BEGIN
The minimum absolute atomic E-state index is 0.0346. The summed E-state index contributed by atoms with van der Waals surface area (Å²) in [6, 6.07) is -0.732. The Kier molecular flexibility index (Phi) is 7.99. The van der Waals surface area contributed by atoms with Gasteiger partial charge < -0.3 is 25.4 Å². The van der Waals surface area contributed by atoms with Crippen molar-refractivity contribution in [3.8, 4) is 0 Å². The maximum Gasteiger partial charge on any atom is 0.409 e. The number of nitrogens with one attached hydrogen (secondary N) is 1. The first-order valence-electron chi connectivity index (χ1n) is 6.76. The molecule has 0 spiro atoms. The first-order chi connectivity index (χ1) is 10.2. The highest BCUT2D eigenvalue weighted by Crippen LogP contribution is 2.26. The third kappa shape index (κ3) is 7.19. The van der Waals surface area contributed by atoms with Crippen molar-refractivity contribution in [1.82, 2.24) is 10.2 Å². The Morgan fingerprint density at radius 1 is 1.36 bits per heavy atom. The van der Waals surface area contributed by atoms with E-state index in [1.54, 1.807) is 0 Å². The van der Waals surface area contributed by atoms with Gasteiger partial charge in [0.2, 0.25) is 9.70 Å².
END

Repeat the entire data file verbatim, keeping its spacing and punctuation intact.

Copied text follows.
The minimum absolute atomic E-state index is 0.0346. The summed E-state index contributed by atoms with van der Waals surface area (Å²) in [6, 6.07) is -0.732. The Kier molecular flexibility index (Phi) is 7.99. The van der Waals surface area contributed by atoms with Gasteiger partial charge < -0.3 is 25.4 Å². The van der Waals surface area contributed by atoms with Crippen molar-refractivity contribution in [3.8, 4) is 0 Å². The maximum Gasteiger partial charge on any atom is 0.409 e. The number of nitrogens with one attached hydrogen (secondary N) is 1. The first-order valence-electron chi connectivity index (χ1n) is 6.76. The molecule has 0 spiro atoms. The first-order chi connectivity index (χ1) is 10.2. The highest BCUT2D eigenvalue weighted by Crippen LogP contribution is 2.26. The third kappa shape index (κ3) is 7.19. The van der Waals surface area contributed by atoms with Crippen molar-refractivity contribution in [1.82, 2.24) is 10.2 Å². The Morgan fingerprint density at radius 1 is 1.36 bits per heavy atom. The van der Waals surface area contributed by atoms with E-state index in [1.54, 1.807) is 0 Å². The van der Waals surface area contributed by atoms with Gasteiger partial charge in [0.2, 0.25) is 9.70 Å².